An exhibition of paintings evokes the colours of Rajasthan via the motif of a fish

A fish, rendered in an array of colours with intricate detailing, appears to be swimming whimsically, as fish do, or in the direction of food. But one is aware that all movement is a conceit, for the fish is ultimately stilled by the frame. Closer inspection reveals a few arrows which have pierced the colourful entrails of the fish and twisted improbably thereafter. But there are no exit wounds. The arrows almost seem an appendage of the fish, so organically have they been rendered.

The untitled painting is part of an exhibition of acrylic paintings on paper and canvas by Amit Harit, 26, which display a similar tension between movement and stillness, conveyed through the medium of fish. Titled ‘Transformations’, the exhibition was inaugurated at the India International Centre Annexe in the Capital recently by art critic Keshav Malik. Speaking on the occasion, Malik praised the “craft” of the artist. “Amit has crafted images from his subconscious and is steering them towards a harmonious direction. There is nothing aesthetically displeasing about his art, and the lack of violent wrenchings reflects his own nature,” he said. Having observed Amit’s work over the last few years, Malik asserted that these paintings are part of a continually evolving project, and encouraged the artist to continue painting heedless of monetary considerations. “It is necessary for artists to cultivate solitude, as big cities are not conducive to devotion to art. Cities are mandis now, places of profit, not art and culture,” he observed.

Amit, a resident of Manoharpur village near Jaipur, Rajasthan, echoed Malik’s views. “When I was in Delhi for about six months in 2011, I was disoriented by the hurriedness of the city. I realised there can be no stability in art if there is no stability in one’s own life,” Amit remembered.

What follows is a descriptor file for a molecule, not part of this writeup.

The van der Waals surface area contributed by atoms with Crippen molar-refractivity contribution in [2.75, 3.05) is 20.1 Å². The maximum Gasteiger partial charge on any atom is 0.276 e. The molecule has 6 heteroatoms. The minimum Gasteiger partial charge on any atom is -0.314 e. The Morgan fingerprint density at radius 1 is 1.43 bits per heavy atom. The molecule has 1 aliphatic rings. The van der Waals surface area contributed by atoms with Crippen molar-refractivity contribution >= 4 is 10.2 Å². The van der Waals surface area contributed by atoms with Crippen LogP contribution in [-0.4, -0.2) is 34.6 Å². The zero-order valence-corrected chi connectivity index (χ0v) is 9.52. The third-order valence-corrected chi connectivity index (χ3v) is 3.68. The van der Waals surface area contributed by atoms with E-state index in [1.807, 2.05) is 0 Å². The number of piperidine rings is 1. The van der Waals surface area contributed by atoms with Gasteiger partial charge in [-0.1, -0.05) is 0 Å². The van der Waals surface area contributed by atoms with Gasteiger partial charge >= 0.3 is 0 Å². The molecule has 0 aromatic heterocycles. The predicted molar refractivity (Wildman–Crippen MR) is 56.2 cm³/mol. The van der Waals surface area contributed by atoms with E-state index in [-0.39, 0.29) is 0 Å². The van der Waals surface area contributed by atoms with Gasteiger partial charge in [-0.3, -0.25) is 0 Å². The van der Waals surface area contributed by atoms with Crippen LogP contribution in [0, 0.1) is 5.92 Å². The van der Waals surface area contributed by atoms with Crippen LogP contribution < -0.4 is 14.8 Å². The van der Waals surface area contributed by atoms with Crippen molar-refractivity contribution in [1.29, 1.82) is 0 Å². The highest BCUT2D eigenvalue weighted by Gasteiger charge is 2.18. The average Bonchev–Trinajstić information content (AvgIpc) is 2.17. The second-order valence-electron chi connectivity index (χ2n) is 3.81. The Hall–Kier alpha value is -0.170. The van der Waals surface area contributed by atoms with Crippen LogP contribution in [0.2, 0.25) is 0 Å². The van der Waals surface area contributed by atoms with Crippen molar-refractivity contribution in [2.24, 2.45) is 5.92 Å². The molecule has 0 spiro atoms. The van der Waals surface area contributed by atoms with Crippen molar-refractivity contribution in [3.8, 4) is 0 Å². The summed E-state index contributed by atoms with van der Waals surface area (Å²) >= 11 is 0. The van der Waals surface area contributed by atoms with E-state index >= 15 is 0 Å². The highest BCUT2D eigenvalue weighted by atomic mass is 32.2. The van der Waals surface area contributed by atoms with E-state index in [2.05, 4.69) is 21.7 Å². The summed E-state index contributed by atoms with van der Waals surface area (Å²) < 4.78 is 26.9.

The paintings are a product of Amit’s rootedness in Rajasthan, its colours and its desires. “Rajasthan has a golden city, a sun city, and a pink city. But it is also a drought-prone area characterised by a constant thirst. The fish is a metaphor for Rajasthan and my own desire to progress while remaining grounded,” he explained.

According to Hilda Kathuria, an art collector present at the exhibition, “The paintings are full of life and movement. They also bring together aspects of tribal and contemporary art.” But Amit, who was chosen for the Young Artist Scholarship of the Ministry of Culture in 2011, refused to attach labels to his art.

Having completed his Master of Fine Arts (MFA) degree from the Rajasthan School of Art, Jaipur in 2010, Amit has exhibited his work individually at Azad Bhavan Art Gallery, New Delhi in 2012, Jawahar Kala Kendra, Jaipur in 2010 and Press Club of India, New Delhi in 2010. His work has also been exhibited at group shows in Lucknow, Jaipur and New Delhi.

(The exhibition is on at India International Centre Annexe till July 11.)